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Richard Shamos, Sadis & Goldberg

Building a global platform: Marketing investment funds in Europe


By Richard L Shamos (pictured) and Ron S Geffner, Sadis & Goldberg – The global investment funds marketplace today is beset by contradictory economic forces, with increasing financial opportunity accompanied by a rising regulatory burden and populist politics. These tensions are perhaps nowhere more apparent than in Europe, where the investment funds industry posted a record high in 2016 of EUR14.1 trillion in assets under management, including record sales of alternative investment funds of EUR184 billion. This all occurred amidst the Brexit referendum, Trump election, record immigration, attacks of terrorism and sporadic bursts of nationalism.

The underlying message is a profoundly positive one: the forces of global capital markets will continue to present great opportunities to those with the foresight to build a bridge to the future.

For US managers seeking to reach new investors and diversify their client base, Europe continues to present a tremendous opportunity. The path forward into Europe generally runs into an array of acronyms: UCITS, AIFMs, two MiFIDs, KIIDs and PRIIPs, just to name a few. That often is enough to scare US managers away and maintain a barrier to entry in this valuable market. There are, however, a number of strategies US managers may employ to develop and capitalise on a presence in Europe, as well as service providers that can assist a manager to successfully navigate the European marketplace. Provided below is a general blueprint for navigating the European market.

1. Identify the target market. The first step in a European expansion is to identify target markets, as the investor base will drive the structural approach and may be more compatible with certain legal structures than others. Likewise, certain target markets may be more compatible with an adviser’s distribution expertise and provide better possibilities for growth. The largest markets in Europe include the United Kingdom, Germany, France, Switzerland, Netherlands, Norway, Sweden, Denmark, Austria and Italy. The two markets here that may stand out are Switzerland and the United Kingdom, because Switzerland is not in the European Union (EU) or European Economic Area (EEA), and the United Kingdom, having now triggered Article 50, is on its way out.1 The choice of target markets will ultimately affect the structure an adviser chooses to use for distribution.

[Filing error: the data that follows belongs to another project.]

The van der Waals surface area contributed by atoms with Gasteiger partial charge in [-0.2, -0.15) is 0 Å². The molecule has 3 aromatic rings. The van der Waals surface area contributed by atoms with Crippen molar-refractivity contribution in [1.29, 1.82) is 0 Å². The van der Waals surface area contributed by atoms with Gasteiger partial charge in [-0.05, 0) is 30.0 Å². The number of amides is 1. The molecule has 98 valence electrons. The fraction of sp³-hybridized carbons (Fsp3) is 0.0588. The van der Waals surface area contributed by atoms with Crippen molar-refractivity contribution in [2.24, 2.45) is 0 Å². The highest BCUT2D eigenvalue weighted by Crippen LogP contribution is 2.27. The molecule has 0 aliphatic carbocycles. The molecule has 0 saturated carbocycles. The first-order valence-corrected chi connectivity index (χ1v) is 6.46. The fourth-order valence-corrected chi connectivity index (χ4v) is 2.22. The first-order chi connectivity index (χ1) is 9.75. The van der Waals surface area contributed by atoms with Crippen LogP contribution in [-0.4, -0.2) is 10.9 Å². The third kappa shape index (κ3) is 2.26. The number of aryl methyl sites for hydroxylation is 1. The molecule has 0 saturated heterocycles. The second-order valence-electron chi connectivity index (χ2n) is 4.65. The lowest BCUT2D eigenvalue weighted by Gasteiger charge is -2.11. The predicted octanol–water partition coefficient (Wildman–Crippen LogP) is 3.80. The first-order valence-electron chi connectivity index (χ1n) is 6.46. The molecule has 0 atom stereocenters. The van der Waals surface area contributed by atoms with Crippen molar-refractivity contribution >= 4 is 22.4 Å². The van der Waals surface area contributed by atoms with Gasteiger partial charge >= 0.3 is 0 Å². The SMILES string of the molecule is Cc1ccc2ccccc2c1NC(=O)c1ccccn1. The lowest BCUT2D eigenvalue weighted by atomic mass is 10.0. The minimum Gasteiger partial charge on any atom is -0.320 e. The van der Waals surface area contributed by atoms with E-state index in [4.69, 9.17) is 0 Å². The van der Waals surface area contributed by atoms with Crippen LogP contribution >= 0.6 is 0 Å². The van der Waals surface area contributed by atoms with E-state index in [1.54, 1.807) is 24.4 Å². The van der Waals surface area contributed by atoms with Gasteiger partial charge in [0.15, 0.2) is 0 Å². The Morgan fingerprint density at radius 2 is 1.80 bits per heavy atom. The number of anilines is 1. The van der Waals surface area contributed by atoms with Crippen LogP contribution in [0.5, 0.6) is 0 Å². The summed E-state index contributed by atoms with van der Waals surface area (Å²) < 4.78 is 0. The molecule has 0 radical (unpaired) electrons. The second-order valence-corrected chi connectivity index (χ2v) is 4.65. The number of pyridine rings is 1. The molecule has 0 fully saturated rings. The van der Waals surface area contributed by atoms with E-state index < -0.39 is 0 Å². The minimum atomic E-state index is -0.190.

Other important considerations in identifying a target market include the type of investors and mode of distribution. The gatekeepers for institutional and private clients may differ, and certain European investors such as insurance companies and pension funds may be subject to regulation requiring them to obtain information on holdings of funds in which they invest. In addition, gatekeepers may employ different approaches to identifying investors, with some providing the tools to target investors by type and location, while others provide a global platform that requires funds to have broad registration in order to be eligible. Before building a product, it is key to understand how you will deliver that product to investors.

2. Assess the regulatory landscape. Having identified target markets, the next step is to take an overview of the regulatory landscape. To begin, that means reviewing local private placement laws and practices. While local placement regimes are on their way out due to the AIFM Directive, they can still present a viable pathway to open marketing activities in Europe without the need for an EU fund. Such private placement regimes are valid until fully replaced by the AIFM Directive and EU passport regime, which is expected July 2018, unless extended. Where advisers are looking to market in multiple European jurisdictions, a European passport still provides the most effective way to enter the European market, and that, for the most part still means advisers will need a European fund.2